At stake is a new 20 percent deduction for owners of pass-through entities, which include sole proprietorships, limited liability companies (LLCs), partnerships, and S corporations. According to The Wall Street Journal, the tax break effectively lowers the top rate for these businesses from 39.6 percent to 29.6 percent.

But there are nebulous restrictions.

“Many of the restrictions are aimed at consultants, which is not well defined,” says Haugo. “Are web designers and freelance writers consultants? It’s unclear. Are lawyers, accountants, and brokers consultants? It’s unclear.”

One thing is certain. Itemized deductions are being replaced by standard deductions. For pass-through entities, it’s the lesser of two things: 20 percent of business income or 50 percent of total wages. What should be a simple calculation can lead to confusion.

“Some small business owners think they can stop paying themselves and get a big deduction, but they must consider total wages,” Haugo explains. “Let’s use a $2 million company with $500,000 in employee wages as an example. Some think they will get a $400,000 deduction, which is 20 percent of $2 million, but their actual deduction is $250,000 because of their employee wages.”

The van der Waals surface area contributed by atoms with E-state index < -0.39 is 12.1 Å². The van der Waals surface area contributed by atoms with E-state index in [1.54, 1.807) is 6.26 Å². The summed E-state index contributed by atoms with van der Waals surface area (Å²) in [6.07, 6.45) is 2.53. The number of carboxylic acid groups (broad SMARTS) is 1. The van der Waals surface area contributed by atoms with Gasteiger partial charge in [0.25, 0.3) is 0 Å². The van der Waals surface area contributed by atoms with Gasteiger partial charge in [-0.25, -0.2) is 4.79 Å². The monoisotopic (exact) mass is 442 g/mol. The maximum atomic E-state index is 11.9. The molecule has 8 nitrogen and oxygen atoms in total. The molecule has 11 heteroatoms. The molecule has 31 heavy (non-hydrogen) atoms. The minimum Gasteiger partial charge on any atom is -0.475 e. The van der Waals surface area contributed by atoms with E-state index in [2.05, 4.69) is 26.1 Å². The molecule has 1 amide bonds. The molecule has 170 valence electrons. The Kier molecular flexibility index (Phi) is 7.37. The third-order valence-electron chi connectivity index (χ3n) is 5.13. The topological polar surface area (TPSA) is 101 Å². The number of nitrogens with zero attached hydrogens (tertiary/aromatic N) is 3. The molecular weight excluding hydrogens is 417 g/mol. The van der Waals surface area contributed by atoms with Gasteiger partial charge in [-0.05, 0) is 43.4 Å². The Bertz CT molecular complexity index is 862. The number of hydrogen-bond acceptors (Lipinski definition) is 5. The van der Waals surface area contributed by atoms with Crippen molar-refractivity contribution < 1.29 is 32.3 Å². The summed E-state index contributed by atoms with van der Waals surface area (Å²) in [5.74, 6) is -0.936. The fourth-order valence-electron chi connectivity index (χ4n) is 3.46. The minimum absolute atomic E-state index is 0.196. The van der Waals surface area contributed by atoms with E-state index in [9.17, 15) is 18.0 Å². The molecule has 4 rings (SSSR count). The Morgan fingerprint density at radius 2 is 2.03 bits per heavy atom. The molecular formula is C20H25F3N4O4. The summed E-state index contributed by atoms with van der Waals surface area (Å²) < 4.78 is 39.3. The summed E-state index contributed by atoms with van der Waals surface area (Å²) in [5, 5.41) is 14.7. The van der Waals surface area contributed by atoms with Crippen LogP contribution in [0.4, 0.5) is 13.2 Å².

Navigating change

The new tax law contains a number of changes, both large and small.

Meals for business purposes can still be deducted, for example, but entertainment cannot. If you take a client to a ballgame, you’ll have to separate the cost of the tickets from the cost of the hot dogs. And a simple receipt won’t suffice. You’ll need to be prepared to provide the date, location, attendees, business purpose, and what was discussed for every meal that is deducted.